Costs of processing of payments globally are estimated to be $500 billion per year. There is a massive opportunity for cryptocurrencies to wade in if they can provide better solutions. However, there are some challenges that remain:
- Crypto price volatility: makes it hard for merchants to accept crypto since they could lose even before they convert it back to fiat.
- Building of institutional grade wallets, payments processors in the crypto space is still ongoing.
- Building trust with merchants and consumers
- Providing better user-friendly services
For a brick and mortar business wanting to accept crypto, they can just set up a crypto address where the funds will be sent and have a sign ‘bitcoin accepted here’ if its bitcoin they are accepting. A business can use hardware terminals or scanning of simple wallet addresses through QR codes to send payments. However, for business dealing with high volumes especially online companies they should run a full node which they use to verify transactions. However, this might need a competent computer programmer to ensure everything is okay.
The best way currently is therefore using a payment processor. Payment processors can provide the tools that entail integrating merchant website and shopping cart to the processor. They also provide option of converting the crypto currency back to sovereign currency (with no exchange rate risk to the merchant). Examples of payment processors: coinbase, bitpay, circle among others.
- Existing credit card processors such as Visa, Mastercard charge 2-3% processing fee, while some of the existing crypto processors charge 1%.
- Key areas of attraction is online products which have low margins since saving even 1% in merchant processing fees could have significant impact on profits.
- Crypto also enables ‘push’ model of payment instead of ‘push’ model used by credit cards. In the ‘pull’ model, credit card companies need to extract more information from banks and payment rails in order to process the payment and customer personal information exposure is high. However, for crypto payments, its ‘push’ whereby only information related to payment is required.
- No chargebacks: fraudulent card use has led to many companies turning away customers from regions that would be considered ‘risky’ for fear of chargebacks. With crypto, payments are irreversible and merchants can rest assured that payments from any region all over the world can be accepted without first profiling the user/customer.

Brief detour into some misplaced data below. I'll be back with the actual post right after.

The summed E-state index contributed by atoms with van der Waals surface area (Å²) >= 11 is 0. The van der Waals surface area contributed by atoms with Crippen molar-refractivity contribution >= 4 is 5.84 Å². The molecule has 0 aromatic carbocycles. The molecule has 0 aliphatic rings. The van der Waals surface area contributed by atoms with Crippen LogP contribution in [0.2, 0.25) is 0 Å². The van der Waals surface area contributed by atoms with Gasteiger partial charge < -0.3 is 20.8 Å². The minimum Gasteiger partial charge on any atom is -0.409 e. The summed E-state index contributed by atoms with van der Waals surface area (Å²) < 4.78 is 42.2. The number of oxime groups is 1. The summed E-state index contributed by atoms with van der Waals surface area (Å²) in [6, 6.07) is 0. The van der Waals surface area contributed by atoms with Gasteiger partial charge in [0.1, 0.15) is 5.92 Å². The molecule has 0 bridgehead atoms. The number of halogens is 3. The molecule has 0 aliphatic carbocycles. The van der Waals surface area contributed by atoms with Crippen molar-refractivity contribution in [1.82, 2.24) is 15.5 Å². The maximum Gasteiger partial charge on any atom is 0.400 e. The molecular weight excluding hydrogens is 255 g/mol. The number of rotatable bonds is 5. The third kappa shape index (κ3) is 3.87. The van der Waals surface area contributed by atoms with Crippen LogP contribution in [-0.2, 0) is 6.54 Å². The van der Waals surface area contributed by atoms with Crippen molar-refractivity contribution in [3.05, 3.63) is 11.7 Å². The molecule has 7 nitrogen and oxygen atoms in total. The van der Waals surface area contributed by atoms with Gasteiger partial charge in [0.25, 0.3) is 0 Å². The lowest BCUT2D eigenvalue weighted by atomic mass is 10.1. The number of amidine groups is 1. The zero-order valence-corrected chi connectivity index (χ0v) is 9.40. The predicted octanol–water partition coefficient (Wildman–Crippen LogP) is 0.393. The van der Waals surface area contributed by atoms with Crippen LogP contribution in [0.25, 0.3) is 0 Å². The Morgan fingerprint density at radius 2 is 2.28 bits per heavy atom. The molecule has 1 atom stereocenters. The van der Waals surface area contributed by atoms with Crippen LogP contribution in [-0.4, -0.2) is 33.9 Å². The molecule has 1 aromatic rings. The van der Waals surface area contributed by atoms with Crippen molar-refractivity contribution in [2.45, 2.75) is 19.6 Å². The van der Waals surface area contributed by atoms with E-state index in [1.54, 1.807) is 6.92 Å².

- A solution to volatility risk highlighted above can be done through stable coins settlements adopted by payment processors. Already Bitpay, uses Circle and Gemini Dollar to prevent risk of value change or price volatility for holders.
There is a growing list of companies accepting cryptocurrencies, especially bitcoin as a means of payment globally. You can check them out here. However, since then more companies have joined the bandwagon. Even in Kenya, Betty’s Place, a restaurant accepts bitcoin for payments. Another is Boxlight Electronics and electronics shop in Nairobi.
Case of OpenBazaar
One interesting case of crypto payments is OpenBazaar– a decentralized marketplace that allows merchants to set up online shop and payments done through cryptocurrencies. As a merchant all you need is to register and start selling and it’s done in a peer to peer way without middlemen to aggregate services or process payments. Also no bank account is required, no listing or platform fees. It is an interesting experiment and its success or failure could provide greater insights on possibilities of fully decentralized marketplaces as well as crypto payments.
The ideal situation in the long term is to have a fully decentralized global network of exchanges and easy to use wallets and remittances done without dedicated remittance providers. In that case, the volatility of crypto would be minimal or controlled through other features such as vibrant futures market and merchants would be willing to hold cryptocurrencies such as bitcoin without facing the risk of loss in value.